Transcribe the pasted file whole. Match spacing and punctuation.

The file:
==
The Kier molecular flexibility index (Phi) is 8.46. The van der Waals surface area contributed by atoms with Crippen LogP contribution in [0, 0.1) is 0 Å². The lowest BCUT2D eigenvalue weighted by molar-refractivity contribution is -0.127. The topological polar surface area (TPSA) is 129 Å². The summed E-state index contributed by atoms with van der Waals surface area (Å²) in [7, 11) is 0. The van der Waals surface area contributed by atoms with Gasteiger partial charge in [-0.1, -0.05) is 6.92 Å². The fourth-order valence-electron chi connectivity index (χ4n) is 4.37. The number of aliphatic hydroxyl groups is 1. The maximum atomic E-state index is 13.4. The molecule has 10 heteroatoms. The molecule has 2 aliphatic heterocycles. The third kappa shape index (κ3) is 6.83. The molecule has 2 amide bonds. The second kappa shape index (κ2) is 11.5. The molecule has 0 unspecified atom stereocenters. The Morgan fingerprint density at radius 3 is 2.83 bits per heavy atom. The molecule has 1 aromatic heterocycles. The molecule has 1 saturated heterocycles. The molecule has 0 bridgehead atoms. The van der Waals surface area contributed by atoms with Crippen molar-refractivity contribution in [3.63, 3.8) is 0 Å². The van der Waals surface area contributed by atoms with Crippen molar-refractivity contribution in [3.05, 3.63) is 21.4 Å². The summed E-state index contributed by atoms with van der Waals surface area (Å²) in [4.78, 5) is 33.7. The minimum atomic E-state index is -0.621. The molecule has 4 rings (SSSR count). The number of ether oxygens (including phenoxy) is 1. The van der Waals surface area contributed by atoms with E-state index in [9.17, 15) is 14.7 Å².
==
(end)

The Kier molecular flexibility index (Phi) is 8.46. The van der Waals surface area contributed by atoms with Crippen LogP contribution in [0, 0.1) is 0 Å². The lowest BCUT2D eigenvalue weighted by molar-refractivity contribution is -0.127. The topological polar surface area (TPSA) is 129 Å². The summed E-state index contributed by atoms with van der Waals surface area (Å²) in [7, 11) is 0. The van der Waals surface area contributed by atoms with Gasteiger partial charge in [-0.1, -0.05) is 6.92 Å². The fourth-order valence-electron chi connectivity index (χ4n) is 4.37. The number of aliphatic hydroxyl groups is 1. The maximum atomic E-state index is 13.4. The molecule has 10 heteroatoms. The molecule has 2 aliphatic heterocycles. The third kappa shape index (κ3) is 6.83. The molecule has 2 amide bonds. The second kappa shape index (κ2) is 11.5. The molecule has 0 unspecified atom stereocenters. The Morgan fingerprint density at radius 3 is 2.83 bits per heavy atom. The molecule has 1 aromatic heterocycles. The molecule has 1 saturated heterocycles. The molecule has 0 bridgehead atoms. The van der Waals surface area contributed by atoms with Crippen molar-refractivity contribution in [3.63, 3.8) is 0 Å². The van der Waals surface area contributed by atoms with Crippen molar-refractivity contribution in [3.05, 3.63) is 21.4 Å². The summed E-state index contributed by atoms with van der Waals surface area (Å²) in [4.78, 5) is 33.7. The minimum atomic E-state index is -0.621. The molecule has 4 rings (SSSR count). The number of ether oxygens (including phenoxy) is 1. The van der Waals surface area contributed by atoms with E-state index in [9.17, 15) is 14.7 Å².